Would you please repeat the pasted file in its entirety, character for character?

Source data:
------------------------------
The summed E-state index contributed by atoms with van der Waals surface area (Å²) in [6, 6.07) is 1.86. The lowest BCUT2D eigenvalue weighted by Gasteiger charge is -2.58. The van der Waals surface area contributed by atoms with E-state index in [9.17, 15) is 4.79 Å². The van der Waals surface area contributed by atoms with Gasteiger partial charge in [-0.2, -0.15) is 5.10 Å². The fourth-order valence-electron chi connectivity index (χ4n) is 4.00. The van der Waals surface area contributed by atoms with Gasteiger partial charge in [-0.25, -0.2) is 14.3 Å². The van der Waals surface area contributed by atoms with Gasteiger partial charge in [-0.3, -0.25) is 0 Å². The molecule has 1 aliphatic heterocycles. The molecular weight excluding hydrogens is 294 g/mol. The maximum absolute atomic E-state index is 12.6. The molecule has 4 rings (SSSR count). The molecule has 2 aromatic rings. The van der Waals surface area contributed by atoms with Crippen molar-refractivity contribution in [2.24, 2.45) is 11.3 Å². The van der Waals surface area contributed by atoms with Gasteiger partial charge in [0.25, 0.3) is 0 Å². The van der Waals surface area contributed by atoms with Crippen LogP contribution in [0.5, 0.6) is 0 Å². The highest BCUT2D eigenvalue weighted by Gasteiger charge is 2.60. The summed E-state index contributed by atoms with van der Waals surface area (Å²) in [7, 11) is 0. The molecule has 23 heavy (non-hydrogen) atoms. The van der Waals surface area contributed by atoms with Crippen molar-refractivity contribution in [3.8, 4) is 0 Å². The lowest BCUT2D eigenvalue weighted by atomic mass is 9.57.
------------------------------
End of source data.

The summed E-state index contributed by atoms with van der Waals surface area (Å²) in [6, 6.07) is 1.86. The lowest BCUT2D eigenvalue weighted by Gasteiger charge is -2.58. The van der Waals surface area contributed by atoms with E-state index in [9.17, 15) is 4.79 Å². The van der Waals surface area contributed by atoms with Gasteiger partial charge in [-0.2, -0.15) is 5.10 Å². The fourth-order valence-electron chi connectivity index (χ4n) is 4.00. The van der Waals surface area contributed by atoms with Gasteiger partial charge in [-0.25, -0.2) is 14.3 Å². The van der Waals surface area contributed by atoms with Gasteiger partial charge in [-0.3, -0.25) is 0 Å². The molecule has 1 aliphatic heterocycles. The molecular weight excluding hydrogens is 294 g/mol. The maximum absolute atomic E-state index is 12.6. The molecule has 4 rings (SSSR count). The molecule has 2 aromatic rings. The van der Waals surface area contributed by atoms with Crippen molar-refractivity contribution in [2.24, 2.45) is 11.3 Å². The van der Waals surface area contributed by atoms with Gasteiger partial charge in [0.25, 0.3) is 0 Å². The van der Waals surface area contributed by atoms with Crippen LogP contribution in [0.5, 0.6) is 0 Å². The highest BCUT2D eigenvalue weighted by Gasteiger charge is 2.60. The summed E-state index contributed by atoms with van der Waals surface area (Å²) in [7, 11) is 0. The molecule has 23 heavy (non-hydrogen) atoms. The van der Waals surface area contributed by atoms with Crippen molar-refractivity contribution in [3.8, 4) is 0 Å². The lowest BCUT2D eigenvalue weighted by atomic mass is 9.57.